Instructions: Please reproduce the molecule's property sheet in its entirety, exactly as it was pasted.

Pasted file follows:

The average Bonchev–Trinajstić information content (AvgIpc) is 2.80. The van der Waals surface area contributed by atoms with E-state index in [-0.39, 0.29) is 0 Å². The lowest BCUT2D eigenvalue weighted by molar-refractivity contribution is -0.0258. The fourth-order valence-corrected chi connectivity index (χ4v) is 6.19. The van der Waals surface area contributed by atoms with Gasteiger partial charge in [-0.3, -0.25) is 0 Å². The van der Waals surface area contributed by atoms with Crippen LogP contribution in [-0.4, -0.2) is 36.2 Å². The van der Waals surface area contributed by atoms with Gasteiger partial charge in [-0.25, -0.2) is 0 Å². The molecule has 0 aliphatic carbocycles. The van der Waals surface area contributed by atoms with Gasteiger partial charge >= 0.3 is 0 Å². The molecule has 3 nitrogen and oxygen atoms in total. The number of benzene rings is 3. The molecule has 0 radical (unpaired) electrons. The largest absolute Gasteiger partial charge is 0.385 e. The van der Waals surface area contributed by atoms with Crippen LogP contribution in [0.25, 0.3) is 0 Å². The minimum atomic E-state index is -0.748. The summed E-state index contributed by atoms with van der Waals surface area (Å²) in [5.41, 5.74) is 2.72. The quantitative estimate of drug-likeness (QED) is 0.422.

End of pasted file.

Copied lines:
The average Bonchev–Trinajstić information content (AvgIpc) is 2.80. The van der Waals surface area contributed by atoms with E-state index in [-0.39, 0.29) is 0 Å². The lowest BCUT2D eigenvalue weighted by molar-refractivity contribution is -0.0258. The fourth-order valence-corrected chi connectivity index (χ4v) is 6.19. The van der Waals surface area contributed by atoms with Gasteiger partial charge in [-0.3, -0.25) is 0 Å². The van der Waals surface area contributed by atoms with Crippen LogP contribution in [-0.4, -0.2) is 36.2 Å². The van der Waals surface area contributed by atoms with Gasteiger partial charge in [-0.25, -0.2) is 0 Å². The molecule has 0 aliphatic carbocycles. The van der Waals surface area contributed by atoms with Gasteiger partial charge >= 0.3 is 0 Å². The molecule has 3 nitrogen and oxygen atoms in total. The number of benzene rings is 3. The molecule has 0 radical (unpaired) electrons. The largest absolute Gasteiger partial charge is 0.385 e. The van der Waals surface area contributed by atoms with Crippen LogP contribution in [0.25, 0.3) is 0 Å². The minimum atomic E-state index is -0.748. The summed E-state index contributed by atoms with van der Waals surface area (Å²) in [5.41, 5.74) is 2.72. The quantitative estimate of drug-likeness (QED) is 0.422.